I’ll Always Do the Small Things, For You

By: Madison Reid

This week I began to fill out my taxes for the first time and had to check a box to affirm that I am, in fact, not dead. That I am me, not a loved one tying up loose ends.

Unfinished business, it seems, isn’t reserved for superheroes and wronged lovers; I know the same hands that knead the bread I eat and pass me Christmas gifts would close my coffin and fold my clothes for the donation pile. And I theirs.

Lately, the closest I’ve been to death was a glimpse of a man, covered in cloth, carried through a Chinese village. They lit fireworks to frighten spirits and fed the living with a vengeance, so set on satiety that they scraped food from the sides of huge woks with shovels and boiled rice by the kilo.

Or in Romania last October, where the bereaved wife grieved with six lungs and everyone spent half their paycheck on the flowers. The grandmothers traded their floral kerchiefs for black ones and the mourning passed out wine and bread. To thank us for sharing their sorrow.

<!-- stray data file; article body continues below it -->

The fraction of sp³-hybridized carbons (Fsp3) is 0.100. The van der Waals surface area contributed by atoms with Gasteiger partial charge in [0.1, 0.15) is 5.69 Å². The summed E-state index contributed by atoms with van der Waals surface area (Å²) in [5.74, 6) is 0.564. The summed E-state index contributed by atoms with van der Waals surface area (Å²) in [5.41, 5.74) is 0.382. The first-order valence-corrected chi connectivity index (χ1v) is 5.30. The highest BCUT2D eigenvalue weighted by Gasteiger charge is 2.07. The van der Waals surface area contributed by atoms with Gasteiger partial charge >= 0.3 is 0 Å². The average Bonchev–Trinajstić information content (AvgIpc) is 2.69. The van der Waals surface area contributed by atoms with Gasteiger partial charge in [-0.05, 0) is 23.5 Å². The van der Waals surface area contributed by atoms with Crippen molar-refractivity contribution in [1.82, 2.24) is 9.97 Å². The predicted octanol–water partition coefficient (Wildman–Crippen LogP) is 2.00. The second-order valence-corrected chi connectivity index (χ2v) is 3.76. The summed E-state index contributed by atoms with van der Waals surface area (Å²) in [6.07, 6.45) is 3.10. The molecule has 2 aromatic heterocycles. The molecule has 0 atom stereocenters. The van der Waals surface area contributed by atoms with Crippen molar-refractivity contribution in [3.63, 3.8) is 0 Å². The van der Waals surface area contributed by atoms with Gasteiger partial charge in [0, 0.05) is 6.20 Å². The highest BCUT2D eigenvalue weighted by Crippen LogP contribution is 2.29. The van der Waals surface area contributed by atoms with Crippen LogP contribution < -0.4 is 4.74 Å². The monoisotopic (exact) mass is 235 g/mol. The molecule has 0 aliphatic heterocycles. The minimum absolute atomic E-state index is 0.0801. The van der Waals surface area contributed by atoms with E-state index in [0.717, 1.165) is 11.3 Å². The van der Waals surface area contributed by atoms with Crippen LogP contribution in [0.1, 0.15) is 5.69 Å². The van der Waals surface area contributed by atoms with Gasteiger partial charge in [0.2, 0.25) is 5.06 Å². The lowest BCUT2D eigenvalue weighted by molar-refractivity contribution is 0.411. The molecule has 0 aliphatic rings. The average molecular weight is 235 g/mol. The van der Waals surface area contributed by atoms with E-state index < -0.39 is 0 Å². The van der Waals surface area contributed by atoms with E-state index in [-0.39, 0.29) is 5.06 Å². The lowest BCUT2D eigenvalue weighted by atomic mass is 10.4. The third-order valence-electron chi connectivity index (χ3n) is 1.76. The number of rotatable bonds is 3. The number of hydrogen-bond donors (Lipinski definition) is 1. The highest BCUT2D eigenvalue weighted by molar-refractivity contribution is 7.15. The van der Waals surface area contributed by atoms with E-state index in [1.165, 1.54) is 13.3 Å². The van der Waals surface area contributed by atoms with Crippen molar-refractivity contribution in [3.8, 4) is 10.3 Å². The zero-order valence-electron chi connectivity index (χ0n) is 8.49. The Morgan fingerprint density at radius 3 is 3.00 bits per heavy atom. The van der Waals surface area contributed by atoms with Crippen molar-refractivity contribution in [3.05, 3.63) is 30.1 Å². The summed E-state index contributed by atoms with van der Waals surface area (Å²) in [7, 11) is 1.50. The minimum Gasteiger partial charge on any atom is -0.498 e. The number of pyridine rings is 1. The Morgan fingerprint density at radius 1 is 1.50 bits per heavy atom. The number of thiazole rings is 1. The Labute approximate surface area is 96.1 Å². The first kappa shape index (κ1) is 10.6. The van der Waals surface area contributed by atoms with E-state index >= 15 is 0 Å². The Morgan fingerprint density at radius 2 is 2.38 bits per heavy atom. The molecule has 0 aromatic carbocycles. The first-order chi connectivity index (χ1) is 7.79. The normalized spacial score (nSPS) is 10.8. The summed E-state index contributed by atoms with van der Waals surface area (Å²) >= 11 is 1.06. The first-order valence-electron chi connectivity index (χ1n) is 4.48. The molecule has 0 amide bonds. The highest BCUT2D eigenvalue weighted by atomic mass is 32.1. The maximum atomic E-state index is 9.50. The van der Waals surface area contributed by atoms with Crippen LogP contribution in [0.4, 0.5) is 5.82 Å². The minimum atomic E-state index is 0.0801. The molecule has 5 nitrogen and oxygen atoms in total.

I am far too young to make any predictions. If I turn my head too quickly I feel my hair, soft and messy, tickle my collarbones. I watch my grandfather doubled over like the women pulling weeds along the river, pinch the fat beneath my bicep to ground myself. My aunt is doing pushups for her bone density, my mother’s hair is just starting to surrender.

But parked cars are still warm and prove something, like where you are and were and how long ago you left,

And my new friends have taught me to keep windows open and tables full,

And we pick flowers for my brother’s birthday every year, the same way my grandmother mails another a card,

And the mundane follows us, right from home to heaven. Stir the soup. Sign the forms. Buy the milk. Lend you money. Kiss you on your way out the door,

And when my grandparents die, I’ll be there to dig through their broken tapes and mourn slowly, peel photos from the bottoms of boxes,

And when my aunts and uncles die, I’ll collect their children’s children in my living room and feed them jam and honey,

And when my parents die, I’ll clean the house and sell the car, leave deeper footprints than before,

And I’m going to have to file their taxes.

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